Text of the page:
Coleman is leading an EU project that aims to create new 2D materials to produce advanced, printed digital devices.
Prof Jonathan Coleman of Trinity College Dublin has received funding to coordinate an international project focused on making the “2D materials of tomorrow”.
Coleman is a principal investigator with AMBER, the Science Foundation Ireland (SFI) research centre for advanced materials and bioengineering. He has been awarded funding from the European Commission for a project called “2D-Printable”.
This project is a consortium of eight different research teams from across Europe, with Coleman as the coordinator. This project aims to create more than 40 new 2D materials and fabricate “nanosheet networks and heterostructures with unique properties”.
The goal of the project is to use these new materials to help produce advanced, printed digital devices, such as solar cells, transistors and LEDs.
It is hoped that the knowledge gained from this project will benefit emerging technologies such as energy storage, environmental monitoring and water purification, to tackle some of the world’s biggest global challenges.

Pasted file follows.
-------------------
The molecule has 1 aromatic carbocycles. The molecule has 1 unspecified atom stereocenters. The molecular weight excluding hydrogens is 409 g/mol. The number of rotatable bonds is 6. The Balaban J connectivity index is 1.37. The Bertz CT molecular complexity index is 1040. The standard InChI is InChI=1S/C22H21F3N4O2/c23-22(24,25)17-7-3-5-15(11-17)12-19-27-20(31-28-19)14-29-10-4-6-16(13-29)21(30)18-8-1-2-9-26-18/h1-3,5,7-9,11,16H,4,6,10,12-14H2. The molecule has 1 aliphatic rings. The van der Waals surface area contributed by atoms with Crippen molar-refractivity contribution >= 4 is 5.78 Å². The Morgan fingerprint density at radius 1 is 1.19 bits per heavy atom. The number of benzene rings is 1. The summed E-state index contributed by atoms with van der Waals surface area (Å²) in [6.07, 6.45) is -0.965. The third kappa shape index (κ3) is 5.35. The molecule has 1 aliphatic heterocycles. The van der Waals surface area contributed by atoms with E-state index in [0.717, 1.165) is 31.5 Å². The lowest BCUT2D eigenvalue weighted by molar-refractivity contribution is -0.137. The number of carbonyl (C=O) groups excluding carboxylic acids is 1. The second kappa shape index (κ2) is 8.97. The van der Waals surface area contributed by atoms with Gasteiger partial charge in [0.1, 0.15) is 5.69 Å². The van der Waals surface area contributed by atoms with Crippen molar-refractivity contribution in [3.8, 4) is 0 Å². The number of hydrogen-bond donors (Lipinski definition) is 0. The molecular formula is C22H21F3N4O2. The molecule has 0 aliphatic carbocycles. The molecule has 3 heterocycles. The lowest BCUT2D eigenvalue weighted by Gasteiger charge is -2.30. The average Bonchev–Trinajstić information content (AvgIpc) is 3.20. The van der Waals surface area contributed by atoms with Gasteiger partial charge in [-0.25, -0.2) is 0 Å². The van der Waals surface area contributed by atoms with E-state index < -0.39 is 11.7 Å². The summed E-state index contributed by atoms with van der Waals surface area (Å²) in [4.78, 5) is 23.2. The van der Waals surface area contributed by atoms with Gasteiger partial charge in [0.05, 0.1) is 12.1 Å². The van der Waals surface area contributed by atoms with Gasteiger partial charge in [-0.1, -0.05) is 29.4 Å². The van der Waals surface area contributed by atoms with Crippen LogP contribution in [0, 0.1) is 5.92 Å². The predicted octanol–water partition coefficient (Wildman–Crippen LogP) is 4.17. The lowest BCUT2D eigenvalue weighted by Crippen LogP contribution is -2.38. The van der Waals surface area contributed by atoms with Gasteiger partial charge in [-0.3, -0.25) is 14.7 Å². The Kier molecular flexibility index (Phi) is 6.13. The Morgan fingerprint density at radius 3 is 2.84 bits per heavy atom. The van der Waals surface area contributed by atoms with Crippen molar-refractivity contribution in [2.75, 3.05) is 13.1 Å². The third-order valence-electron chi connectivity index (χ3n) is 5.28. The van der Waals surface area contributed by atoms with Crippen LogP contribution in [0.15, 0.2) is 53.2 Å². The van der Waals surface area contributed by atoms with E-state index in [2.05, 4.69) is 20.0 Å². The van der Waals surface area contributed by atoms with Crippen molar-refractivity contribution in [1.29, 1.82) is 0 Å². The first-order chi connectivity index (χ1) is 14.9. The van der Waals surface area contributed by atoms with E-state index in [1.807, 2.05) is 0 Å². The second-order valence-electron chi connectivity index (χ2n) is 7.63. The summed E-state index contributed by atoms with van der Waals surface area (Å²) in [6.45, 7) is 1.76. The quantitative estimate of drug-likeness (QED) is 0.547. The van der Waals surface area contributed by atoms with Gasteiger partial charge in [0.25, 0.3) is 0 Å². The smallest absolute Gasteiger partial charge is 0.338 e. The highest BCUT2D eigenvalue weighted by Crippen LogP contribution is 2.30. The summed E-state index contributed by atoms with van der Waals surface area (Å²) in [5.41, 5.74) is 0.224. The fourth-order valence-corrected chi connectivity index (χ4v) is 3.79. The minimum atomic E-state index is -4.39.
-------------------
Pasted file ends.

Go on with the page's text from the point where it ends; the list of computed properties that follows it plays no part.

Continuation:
Coleman said this project is part of the latest stage of the Graphene Flagship, an EU scientific research initiative that has a budget of €1bn.
“I am very excited to be given the opportunity to coordinate 2D-Printable, a consortium of eight leading research teams from around Europe,” Coleman said. “It is a fantastic opportunity to expand Irish and European cutting-edge research in this rapidly developing and important field.”
Funding for 2D-Printable came from Horizon Europe, the EU’s key funding programme for research and innovation, with a budget of more than €95bn. The funding was awarded under “Cluster 4”, which focuses on the digital, industry and space sectors.
In 2016, Coleman received €2.2m in EU funding to develop next-gen IoT electronics. This funding came from European Research Council’s Advanced Grants, which are awarded to the continent’s prominent researchers.
Last month, researchers from AMBER claimed that materials science could hold the answers to tackling the rising energy demand of data centres.
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